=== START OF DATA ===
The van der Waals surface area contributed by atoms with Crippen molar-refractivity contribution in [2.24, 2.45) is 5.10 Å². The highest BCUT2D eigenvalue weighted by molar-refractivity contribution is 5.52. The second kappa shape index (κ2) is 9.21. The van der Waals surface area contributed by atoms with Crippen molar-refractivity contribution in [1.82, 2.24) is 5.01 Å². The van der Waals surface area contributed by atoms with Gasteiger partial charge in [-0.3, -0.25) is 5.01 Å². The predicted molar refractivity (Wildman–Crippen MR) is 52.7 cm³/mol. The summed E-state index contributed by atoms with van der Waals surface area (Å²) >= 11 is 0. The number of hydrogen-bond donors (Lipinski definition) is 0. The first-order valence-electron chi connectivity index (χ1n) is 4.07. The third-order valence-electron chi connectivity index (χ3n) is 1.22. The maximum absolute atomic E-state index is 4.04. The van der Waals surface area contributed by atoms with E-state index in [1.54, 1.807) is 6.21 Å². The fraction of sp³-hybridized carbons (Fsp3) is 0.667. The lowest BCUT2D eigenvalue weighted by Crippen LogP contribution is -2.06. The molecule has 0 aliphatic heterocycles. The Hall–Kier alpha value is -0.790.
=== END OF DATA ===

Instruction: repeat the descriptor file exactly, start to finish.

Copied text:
The van der Waals surface area contributed by atoms with Crippen molar-refractivity contribution in [2.24, 2.45) is 5.10 Å². The highest BCUT2D eigenvalue weighted by molar-refractivity contribution is 5.52. The second kappa shape index (κ2) is 9.21. The van der Waals surface area contributed by atoms with Crippen molar-refractivity contribution in [1.82, 2.24) is 5.01 Å². The van der Waals surface area contributed by atoms with Gasteiger partial charge in [-0.3, -0.25) is 5.01 Å². The predicted molar refractivity (Wildman–Crippen MR) is 52.7 cm³/mol. The summed E-state index contributed by atoms with van der Waals surface area (Å²) >= 11 is 0. The number of hydrogen-bond donors (Lipinski definition) is 0. The first-order valence-electron chi connectivity index (χ1n) is 4.07. The third-order valence-electron chi connectivity index (χ3n) is 1.22. The maximum absolute atomic E-state index is 4.04. The van der Waals surface area contributed by atoms with E-state index in [1.54, 1.807) is 6.21 Å². The fraction of sp³-hybridized carbons (Fsp3) is 0.667. The lowest BCUT2D eigenvalue weighted by Crippen LogP contribution is -2.06. The molecule has 0 aliphatic heterocycles. The Hall–Kier alpha value is -0.790.